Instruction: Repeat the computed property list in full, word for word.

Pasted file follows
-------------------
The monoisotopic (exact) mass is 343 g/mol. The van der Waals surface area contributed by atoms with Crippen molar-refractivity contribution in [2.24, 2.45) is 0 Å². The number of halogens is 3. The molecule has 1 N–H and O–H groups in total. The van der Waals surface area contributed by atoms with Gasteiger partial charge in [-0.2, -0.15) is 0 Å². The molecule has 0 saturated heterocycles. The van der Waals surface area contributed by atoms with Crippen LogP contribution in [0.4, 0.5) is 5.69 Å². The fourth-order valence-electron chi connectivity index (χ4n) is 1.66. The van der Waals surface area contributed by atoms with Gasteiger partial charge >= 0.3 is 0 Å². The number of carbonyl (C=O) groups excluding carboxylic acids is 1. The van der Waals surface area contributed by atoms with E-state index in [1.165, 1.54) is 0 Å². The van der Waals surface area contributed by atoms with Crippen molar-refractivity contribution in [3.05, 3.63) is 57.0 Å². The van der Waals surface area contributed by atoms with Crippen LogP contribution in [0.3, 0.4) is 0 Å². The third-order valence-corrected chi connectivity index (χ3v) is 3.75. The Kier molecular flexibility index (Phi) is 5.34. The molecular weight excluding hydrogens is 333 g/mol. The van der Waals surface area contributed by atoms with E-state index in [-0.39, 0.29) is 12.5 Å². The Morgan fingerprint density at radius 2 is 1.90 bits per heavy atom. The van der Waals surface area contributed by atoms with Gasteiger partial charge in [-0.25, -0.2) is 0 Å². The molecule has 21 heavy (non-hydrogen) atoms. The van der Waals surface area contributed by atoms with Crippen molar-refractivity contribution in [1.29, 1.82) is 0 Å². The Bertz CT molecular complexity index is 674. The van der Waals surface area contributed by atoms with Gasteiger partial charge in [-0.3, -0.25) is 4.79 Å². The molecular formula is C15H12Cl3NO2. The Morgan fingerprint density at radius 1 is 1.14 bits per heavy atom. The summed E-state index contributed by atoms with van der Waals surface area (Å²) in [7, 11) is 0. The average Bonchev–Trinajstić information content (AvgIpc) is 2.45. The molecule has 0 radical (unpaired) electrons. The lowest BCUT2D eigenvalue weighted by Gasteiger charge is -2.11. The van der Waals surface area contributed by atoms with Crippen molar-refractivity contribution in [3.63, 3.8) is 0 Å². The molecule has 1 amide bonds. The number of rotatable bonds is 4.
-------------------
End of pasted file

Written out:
The monoisotopic (exact) mass is 343 g/mol. The van der Waals surface area contributed by atoms with Crippen molar-refractivity contribution in [2.24, 2.45) is 0 Å². The number of halogens is 3. The molecule has 1 N–H and O–H groups in total. The van der Waals surface area contributed by atoms with Gasteiger partial charge in [-0.2, -0.15) is 0 Å². The molecule has 0 saturated heterocycles. The van der Waals surface area contributed by atoms with Crippen LogP contribution in [0.4, 0.5) is 5.69 Å². The fourth-order valence-electron chi connectivity index (χ4n) is 1.66. The van der Waals surface area contributed by atoms with Gasteiger partial charge >= 0.3 is 0 Å². The number of carbonyl (C=O) groups excluding carboxylic acids is 1. The van der Waals surface area contributed by atoms with E-state index in [1.165, 1.54) is 0 Å². The van der Waals surface area contributed by atoms with Crippen molar-refractivity contribution in [3.05, 3.63) is 57.0 Å². The van der Waals surface area contributed by atoms with Crippen LogP contribution in [0.3, 0.4) is 0 Å². The third-order valence-corrected chi connectivity index (χ3v) is 3.75. The Kier molecular flexibility index (Phi) is 5.34. The molecular weight excluding hydrogens is 333 g/mol. The van der Waals surface area contributed by atoms with E-state index in [-0.39, 0.29) is 12.5 Å². The Morgan fingerprint density at radius 2 is 1.90 bits per heavy atom. The van der Waals surface area contributed by atoms with Gasteiger partial charge in [-0.25, -0.2) is 0 Å². The molecule has 21 heavy (non-hydrogen) atoms. The van der Waals surface area contributed by atoms with Crippen molar-refractivity contribution in [1.29, 1.82) is 0 Å². The Bertz CT molecular complexity index is 674. The van der Waals surface area contributed by atoms with Gasteiger partial charge in [-0.3, -0.25) is 4.79 Å². The molecular formula is C15H12Cl3NO2. The Morgan fingerprint density at radius 1 is 1.14 bits per heavy atom. The summed E-state index contributed by atoms with van der Waals surface area (Å²) in [7, 11) is 0. The average Bonchev–Trinajstić information content (AvgIpc) is 2.45. The molecule has 0 radical (unpaired) electrons. The lowest BCUT2D eigenvalue weighted by Gasteiger charge is -2.11. The van der Waals surface area contributed by atoms with Crippen molar-refractivity contribution in [3.63, 3.8) is 0 Å². The molecule has 1 amide bonds. The number of rotatable bonds is 4.